The script penned by the writers from before (Robert Ben Garant & Thomas Lennon) demonstrated that they favored more special appearances than anything else. The plot exists but it takes a backseat to a lot of special effects and a forced subplot. Seriously though there are a lot of appearances by other characters/actors. There's scenes with Eugene Levy, Jonah Hill, Clint Howard, George Foreman, Caroll Spinney, Christopher Guest, Jay Baruchel, Alain Chabat, Jon Bernthal and even a dark lord of the sith (and that doesn't even go with a museum). That's also just the tip of the iceberg. Then you have the main new additions consisting of Amy Adams as Amelia Earhart and Bill Hader as General Custer. Now add that to the original cast of the first movie and you see there's a lot to look after. It's nice and all to see these various individuals show up but some of it feels rushed while others feel out of place. One of those parts that feels really out of place is the romance between Larry and Amelia Earhart. The idea of having Teddy Roosevelt and Sacajawea having a romance is acceptable because they both know where they stand. However, a human and a wax figure? Who thought of including that in the script? Wasn't Daley's life turned around at the end of the last movie anyway?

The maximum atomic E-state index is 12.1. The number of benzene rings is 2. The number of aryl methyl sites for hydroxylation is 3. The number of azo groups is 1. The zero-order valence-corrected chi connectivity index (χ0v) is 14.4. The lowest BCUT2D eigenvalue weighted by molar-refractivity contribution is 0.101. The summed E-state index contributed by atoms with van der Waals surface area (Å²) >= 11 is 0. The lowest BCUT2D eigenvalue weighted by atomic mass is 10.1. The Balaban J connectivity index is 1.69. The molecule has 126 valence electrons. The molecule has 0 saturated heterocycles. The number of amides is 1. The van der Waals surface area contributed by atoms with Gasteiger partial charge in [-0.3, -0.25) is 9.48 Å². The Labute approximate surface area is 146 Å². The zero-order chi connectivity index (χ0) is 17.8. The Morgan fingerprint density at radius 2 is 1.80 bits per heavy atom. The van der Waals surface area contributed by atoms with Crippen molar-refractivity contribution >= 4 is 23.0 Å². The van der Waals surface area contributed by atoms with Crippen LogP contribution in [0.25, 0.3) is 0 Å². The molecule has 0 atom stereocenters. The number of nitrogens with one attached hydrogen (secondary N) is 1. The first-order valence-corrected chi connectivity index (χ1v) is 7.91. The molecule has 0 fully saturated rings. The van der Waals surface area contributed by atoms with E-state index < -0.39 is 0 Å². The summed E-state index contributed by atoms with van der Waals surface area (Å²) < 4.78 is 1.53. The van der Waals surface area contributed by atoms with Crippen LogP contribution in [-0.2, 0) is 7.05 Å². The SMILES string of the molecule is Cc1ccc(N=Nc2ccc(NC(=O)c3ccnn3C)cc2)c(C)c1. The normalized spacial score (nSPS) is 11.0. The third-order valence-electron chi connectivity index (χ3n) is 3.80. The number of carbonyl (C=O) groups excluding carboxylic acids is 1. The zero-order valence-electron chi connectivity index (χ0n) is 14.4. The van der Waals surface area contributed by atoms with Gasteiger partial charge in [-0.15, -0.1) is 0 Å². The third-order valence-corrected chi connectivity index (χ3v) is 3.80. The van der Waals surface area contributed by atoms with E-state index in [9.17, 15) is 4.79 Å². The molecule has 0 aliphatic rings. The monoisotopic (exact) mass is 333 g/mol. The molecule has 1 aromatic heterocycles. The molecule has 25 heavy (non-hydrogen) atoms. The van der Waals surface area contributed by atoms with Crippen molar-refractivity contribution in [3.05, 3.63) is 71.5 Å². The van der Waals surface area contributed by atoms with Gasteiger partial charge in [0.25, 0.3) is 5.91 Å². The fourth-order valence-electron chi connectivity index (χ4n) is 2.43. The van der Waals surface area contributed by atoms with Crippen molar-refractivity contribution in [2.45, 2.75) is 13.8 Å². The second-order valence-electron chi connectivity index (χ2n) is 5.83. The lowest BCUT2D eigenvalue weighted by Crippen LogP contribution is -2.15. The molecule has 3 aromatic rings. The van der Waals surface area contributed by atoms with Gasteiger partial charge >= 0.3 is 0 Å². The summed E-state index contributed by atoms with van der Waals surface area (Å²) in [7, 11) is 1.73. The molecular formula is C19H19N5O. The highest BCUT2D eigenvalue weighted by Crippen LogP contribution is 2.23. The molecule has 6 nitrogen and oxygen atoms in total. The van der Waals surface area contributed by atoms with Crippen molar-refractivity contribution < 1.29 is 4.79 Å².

The humor to this movie does feel like it was improved a little but unfortunately it still misses several times. Ben Stiller finally doesn't react so jitterishly but his character is still forced to do things he doesn't want to do. Either that or incessant bickering between him and Kahmunrah. The actor who probably had the best comedic moments was Hank Azaria as Kahmunrah, there are some moments that feel more spontaneous than scripted. The special effects although overabundant are creative in a number of ways and it is interesting to see how all the other pieces of artwork come to life due to the tablet. It does bring up a question as to what's the signal strength of this tablet? At first it seemed as if it only reached from with inside the Museum of Natural History. Now it seems as if it go beyond state borders. How does that work? That's also not the only noticeable thing left unchecked. There are lots of damages that occur and yet later on none of it is spoken of? And how does one sneak into the Smithsonian with nobody else seeing what's going on? Don't they have night guards?